I was extremely lucky to have been provided with many opportunities to be immersed in conservation education from an early age. My parents shepherded me through family camping, fishing, and river excursions before I headed to Iowa State for a major in biology with an emphasis on teaching and wildlife conservation. As a young teacher in small town Iowa, I took advantage of the many in-services for Project Wild, Project Learning Tree, Project WET, and Aquatic WILD.
Ottumwa High School was the next step in my career working with a dedicated team of teachers to implement problem-based learning curricula. After 25 years of teaching, I accepted an Einstein Distinguished Educator Fellowship to work for NASA Headquarters and then NOAA’s National Ocean Service to develop programs for teachers that promoted Earth stewardship. As the developer and manager for NASA Explorer Schools and NOAA Planet Stewards I was able to expand my network connections, learn to manage budgets and develop working teams to meet goals.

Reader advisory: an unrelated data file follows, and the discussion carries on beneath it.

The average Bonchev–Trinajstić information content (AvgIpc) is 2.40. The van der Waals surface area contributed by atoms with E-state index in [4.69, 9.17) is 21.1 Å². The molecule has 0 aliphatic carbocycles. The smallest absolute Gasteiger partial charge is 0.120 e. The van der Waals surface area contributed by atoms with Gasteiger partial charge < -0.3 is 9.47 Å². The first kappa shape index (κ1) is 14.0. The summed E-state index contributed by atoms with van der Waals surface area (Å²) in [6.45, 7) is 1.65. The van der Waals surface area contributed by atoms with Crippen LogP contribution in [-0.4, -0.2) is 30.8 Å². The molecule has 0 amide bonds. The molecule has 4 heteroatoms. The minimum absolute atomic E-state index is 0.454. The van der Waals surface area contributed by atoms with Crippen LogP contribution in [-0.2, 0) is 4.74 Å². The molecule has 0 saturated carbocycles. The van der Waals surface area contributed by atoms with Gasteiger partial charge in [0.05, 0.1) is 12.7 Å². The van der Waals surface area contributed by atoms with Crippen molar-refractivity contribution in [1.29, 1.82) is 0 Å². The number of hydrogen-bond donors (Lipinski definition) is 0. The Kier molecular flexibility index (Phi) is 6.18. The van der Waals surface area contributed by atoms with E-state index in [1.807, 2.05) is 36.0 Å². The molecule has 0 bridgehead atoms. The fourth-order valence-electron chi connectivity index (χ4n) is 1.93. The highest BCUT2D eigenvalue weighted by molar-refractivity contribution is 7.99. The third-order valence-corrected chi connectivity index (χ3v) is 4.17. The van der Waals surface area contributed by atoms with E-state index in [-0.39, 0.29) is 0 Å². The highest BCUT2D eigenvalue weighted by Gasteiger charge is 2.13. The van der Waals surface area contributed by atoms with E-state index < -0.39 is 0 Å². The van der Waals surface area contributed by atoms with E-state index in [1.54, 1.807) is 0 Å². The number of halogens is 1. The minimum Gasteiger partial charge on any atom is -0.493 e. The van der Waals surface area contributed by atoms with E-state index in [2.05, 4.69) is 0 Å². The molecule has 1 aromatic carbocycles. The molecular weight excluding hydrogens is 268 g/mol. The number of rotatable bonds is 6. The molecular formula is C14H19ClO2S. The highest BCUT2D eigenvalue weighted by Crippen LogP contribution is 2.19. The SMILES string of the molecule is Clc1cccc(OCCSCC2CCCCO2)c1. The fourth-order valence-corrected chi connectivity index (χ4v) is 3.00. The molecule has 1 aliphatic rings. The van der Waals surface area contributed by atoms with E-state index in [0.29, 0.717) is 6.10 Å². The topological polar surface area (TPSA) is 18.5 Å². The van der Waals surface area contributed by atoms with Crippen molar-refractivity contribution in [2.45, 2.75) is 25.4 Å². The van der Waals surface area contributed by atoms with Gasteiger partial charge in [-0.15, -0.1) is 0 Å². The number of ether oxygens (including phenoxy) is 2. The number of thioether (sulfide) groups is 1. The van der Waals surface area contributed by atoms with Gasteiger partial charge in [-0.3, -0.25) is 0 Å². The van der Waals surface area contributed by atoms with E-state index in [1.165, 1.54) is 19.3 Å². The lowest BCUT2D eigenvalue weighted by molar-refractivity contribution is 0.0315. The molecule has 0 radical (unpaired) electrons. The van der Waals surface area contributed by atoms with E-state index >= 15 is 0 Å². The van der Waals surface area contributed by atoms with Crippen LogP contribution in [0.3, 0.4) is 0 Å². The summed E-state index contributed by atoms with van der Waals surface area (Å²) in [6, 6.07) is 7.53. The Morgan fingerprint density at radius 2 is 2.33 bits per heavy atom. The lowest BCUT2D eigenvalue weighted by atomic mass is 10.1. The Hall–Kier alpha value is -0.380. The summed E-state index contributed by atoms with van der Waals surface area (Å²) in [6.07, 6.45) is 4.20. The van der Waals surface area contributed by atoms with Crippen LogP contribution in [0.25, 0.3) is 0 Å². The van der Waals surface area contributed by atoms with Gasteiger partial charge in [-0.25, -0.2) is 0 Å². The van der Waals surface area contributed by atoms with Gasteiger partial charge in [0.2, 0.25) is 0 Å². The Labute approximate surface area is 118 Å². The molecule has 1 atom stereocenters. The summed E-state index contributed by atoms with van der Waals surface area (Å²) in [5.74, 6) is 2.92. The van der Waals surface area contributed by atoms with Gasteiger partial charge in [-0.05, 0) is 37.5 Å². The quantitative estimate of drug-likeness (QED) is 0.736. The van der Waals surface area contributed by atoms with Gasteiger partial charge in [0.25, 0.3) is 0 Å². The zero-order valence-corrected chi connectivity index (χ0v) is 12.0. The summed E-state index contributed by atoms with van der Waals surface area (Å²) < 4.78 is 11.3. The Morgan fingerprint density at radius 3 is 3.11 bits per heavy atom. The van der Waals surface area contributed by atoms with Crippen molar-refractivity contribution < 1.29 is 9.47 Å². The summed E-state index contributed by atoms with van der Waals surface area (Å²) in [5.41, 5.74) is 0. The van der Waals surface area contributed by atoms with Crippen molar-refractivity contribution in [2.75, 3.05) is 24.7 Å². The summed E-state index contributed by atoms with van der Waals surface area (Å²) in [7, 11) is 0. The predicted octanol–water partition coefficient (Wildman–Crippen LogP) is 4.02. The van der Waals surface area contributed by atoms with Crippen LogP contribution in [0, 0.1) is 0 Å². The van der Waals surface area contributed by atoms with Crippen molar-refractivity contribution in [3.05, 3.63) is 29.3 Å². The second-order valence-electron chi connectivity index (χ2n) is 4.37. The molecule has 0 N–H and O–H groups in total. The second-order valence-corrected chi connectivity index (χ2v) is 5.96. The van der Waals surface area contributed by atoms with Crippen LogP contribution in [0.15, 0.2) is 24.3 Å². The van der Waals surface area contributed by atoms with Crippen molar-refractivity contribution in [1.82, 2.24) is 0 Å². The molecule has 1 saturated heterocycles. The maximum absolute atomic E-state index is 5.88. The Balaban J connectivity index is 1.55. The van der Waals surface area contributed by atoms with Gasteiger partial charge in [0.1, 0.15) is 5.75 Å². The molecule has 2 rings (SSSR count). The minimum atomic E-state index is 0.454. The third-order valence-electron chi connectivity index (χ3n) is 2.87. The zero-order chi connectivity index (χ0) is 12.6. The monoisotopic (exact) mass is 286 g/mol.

Game development and its use in the classroom also became a natural extension of conservation and climate education during my time at NOAA. These formed that basis for the games.noaa.gov website. Beat the Uncertainty; Planning Climate Resilient Cities, was developed during my posting to the U.S. Embassy in Hanoi to develop climate education for the country’s leadership. I was also a lead for the first national climate game jam in 2015 and brought that tradition to Iowa. Game jams encourage students to learn about a topic in conservation education (water resources, soil ecology, or aquatic ecosystems) and develop engaging games that teach and encourage active stewardship.